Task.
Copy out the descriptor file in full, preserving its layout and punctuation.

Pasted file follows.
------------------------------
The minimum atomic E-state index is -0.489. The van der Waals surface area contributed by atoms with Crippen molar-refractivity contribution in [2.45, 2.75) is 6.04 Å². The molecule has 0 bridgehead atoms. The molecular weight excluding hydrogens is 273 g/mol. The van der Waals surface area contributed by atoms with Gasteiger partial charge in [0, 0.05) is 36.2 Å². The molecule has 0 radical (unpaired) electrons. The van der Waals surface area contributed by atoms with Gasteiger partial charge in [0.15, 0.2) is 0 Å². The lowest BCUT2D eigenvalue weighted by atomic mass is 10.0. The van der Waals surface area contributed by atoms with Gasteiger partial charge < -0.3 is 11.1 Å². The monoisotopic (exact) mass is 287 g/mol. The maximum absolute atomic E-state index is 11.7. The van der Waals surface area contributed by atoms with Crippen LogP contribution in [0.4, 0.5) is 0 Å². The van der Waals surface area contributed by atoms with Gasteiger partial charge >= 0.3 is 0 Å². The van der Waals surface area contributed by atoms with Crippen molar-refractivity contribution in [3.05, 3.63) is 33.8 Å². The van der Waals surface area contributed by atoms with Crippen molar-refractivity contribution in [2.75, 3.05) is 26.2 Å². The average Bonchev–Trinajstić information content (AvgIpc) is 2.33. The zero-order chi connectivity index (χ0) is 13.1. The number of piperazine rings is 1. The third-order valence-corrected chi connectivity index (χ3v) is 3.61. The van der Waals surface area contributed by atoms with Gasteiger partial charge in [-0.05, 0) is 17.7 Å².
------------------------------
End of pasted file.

The minimum atomic E-state index is -0.489. The van der Waals surface area contributed by atoms with Crippen molar-refractivity contribution in [2.45, 2.75) is 6.04 Å². The molecule has 0 bridgehead atoms. The molecular weight excluding hydrogens is 273 g/mol. The van der Waals surface area contributed by atoms with Gasteiger partial charge in [0, 0.05) is 36.2 Å². The molecule has 0 radical (unpaired) electrons. The van der Waals surface area contributed by atoms with Gasteiger partial charge in [0.15, 0.2) is 0 Å². The lowest BCUT2D eigenvalue weighted by atomic mass is 10.0. The van der Waals surface area contributed by atoms with Gasteiger partial charge < -0.3 is 11.1 Å². The monoisotopic (exact) mass is 287 g/mol. The maximum absolute atomic E-state index is 11.7. The van der Waals surface area contributed by atoms with Crippen LogP contribution in [0.4, 0.5) is 0 Å². The van der Waals surface area contributed by atoms with Gasteiger partial charge >= 0.3 is 0 Å². The van der Waals surface area contributed by atoms with Crippen molar-refractivity contribution in [3.05, 3.63) is 33.8 Å². The van der Waals surface area contributed by atoms with Crippen molar-refractivity contribution in [2.75, 3.05) is 26.2 Å². The average Bonchev–Trinajstić information content (AvgIpc) is 2.33. The zero-order chi connectivity index (χ0) is 13.1. The number of piperazine rings is 1. The third-order valence-corrected chi connectivity index (χ3v) is 3.61. The van der Waals surface area contributed by atoms with Gasteiger partial charge in [-0.05, 0) is 17.7 Å².